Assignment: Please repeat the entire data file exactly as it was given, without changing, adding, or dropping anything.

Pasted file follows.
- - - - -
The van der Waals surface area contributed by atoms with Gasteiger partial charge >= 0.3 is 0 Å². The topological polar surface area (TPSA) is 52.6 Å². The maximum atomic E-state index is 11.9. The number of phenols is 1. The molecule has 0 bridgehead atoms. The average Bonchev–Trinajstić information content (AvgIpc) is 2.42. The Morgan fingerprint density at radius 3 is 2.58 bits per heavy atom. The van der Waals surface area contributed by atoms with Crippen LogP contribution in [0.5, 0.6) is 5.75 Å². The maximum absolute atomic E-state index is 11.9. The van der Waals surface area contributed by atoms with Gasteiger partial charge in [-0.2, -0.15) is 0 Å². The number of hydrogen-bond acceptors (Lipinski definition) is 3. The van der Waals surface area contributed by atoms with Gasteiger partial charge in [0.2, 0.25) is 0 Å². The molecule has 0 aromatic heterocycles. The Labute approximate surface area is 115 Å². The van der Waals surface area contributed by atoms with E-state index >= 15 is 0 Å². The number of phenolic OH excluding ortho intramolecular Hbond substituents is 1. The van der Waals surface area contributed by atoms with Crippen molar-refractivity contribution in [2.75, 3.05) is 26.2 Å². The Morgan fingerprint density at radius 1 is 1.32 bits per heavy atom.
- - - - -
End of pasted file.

The van der Waals surface area contributed by atoms with Gasteiger partial charge >= 0.3 is 0 Å². The topological polar surface area (TPSA) is 52.6 Å². The maximum atomic E-state index is 11.9. The number of phenols is 1. The molecule has 0 bridgehead atoms. The average Bonchev–Trinajstić information content (AvgIpc) is 2.42. The Morgan fingerprint density at radius 3 is 2.58 bits per heavy atom. The van der Waals surface area contributed by atoms with Crippen LogP contribution in [0.5, 0.6) is 5.75 Å². The maximum absolute atomic E-state index is 11.9. The van der Waals surface area contributed by atoms with Gasteiger partial charge in [-0.2, -0.15) is 0 Å². The number of hydrogen-bond acceptors (Lipinski definition) is 3. The van der Waals surface area contributed by atoms with Gasteiger partial charge in [0.2, 0.25) is 0 Å². The molecule has 0 aromatic heterocycles. The Labute approximate surface area is 115 Å². The van der Waals surface area contributed by atoms with E-state index >= 15 is 0 Å². The number of phenolic OH excluding ortho intramolecular Hbond substituents is 1. The van der Waals surface area contributed by atoms with Crippen molar-refractivity contribution in [2.75, 3.05) is 26.2 Å². The Morgan fingerprint density at radius 1 is 1.32 bits per heavy atom.